Amarillo, TX -- A growing Hispanic population in the State of Texas has many concerned with the recent vote affirming Mexican- American studies as only an option.
Recently in Austin- The majority of the State Board of Education voted to allow school districts-- to have the option of offering Mexican- American studies in their high schools as an elective.
The State Board of Education voted Texas does not have to require Mexican- American studies.
"I believe its something that needs to be taught, it's a heritage a part of Texas and even if you're not half Mexican or Mexican, I think it's a piece of Texas that's a huge part of a learning curve." says Billie Gilliam, Parent.
She's not the only one who feels that way-- Activist have pushed for the Texas State Board of Education to create a statewide Mexican- American studies curriculum-- arguing that such courses would help foster cultural awareness.
In the state of Texas more than half of public school students are Hispanic and a vast majority of those are Mexican- American.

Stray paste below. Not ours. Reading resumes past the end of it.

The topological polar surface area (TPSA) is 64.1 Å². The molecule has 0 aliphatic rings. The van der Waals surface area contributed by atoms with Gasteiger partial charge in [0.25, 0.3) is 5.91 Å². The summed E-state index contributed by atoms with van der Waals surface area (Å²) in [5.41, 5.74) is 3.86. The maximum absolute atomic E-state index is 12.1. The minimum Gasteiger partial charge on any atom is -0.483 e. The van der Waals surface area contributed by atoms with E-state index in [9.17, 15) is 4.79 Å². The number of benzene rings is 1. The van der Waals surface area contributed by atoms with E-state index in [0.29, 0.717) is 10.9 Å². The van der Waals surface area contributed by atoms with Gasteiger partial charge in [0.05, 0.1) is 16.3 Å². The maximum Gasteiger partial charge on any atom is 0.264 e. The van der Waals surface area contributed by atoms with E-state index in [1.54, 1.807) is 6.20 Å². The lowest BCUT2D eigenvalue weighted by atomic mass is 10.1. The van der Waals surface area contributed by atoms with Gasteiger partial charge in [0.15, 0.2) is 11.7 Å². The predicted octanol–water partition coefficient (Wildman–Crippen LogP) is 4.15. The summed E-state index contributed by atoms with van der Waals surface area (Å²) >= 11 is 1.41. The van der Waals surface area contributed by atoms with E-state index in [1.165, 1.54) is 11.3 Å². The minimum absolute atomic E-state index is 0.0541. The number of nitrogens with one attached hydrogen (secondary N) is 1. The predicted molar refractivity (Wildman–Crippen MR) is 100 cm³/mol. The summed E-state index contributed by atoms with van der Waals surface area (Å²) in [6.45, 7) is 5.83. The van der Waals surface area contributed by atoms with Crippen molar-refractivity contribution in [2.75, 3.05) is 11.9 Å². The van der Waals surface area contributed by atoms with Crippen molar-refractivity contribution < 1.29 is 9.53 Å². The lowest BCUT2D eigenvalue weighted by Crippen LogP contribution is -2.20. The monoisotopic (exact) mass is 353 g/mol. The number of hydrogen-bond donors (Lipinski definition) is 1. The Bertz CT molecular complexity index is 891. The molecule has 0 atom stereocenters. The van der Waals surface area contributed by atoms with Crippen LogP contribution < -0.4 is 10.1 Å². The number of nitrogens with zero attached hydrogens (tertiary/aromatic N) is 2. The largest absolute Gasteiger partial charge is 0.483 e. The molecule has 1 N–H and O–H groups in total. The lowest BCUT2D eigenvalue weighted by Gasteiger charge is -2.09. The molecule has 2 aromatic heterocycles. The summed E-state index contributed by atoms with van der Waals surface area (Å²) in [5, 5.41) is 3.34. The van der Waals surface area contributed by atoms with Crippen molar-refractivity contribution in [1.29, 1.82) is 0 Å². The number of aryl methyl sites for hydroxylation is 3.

"I don't believe any of us felt like that it isn't an important aspect of what a student should learn but I think the majority of the board, in fact more than the majority decided that the best way to allow those courses to be taught was a local basis." says Marty Rowley, State Board of Education member of District 15.
Which means local school districts can decide if they want to have Mexican- American studies offered as an elective based on what they feel is best for their student population.
History in Texas and the relationship with Mexico and the Mexican- American hero's will not be compromised in history lessons.
"Local school districts decided whether or not they want to focus on particular aspects of that Mexican- American history or particular heroes that they make that decision." says Rowley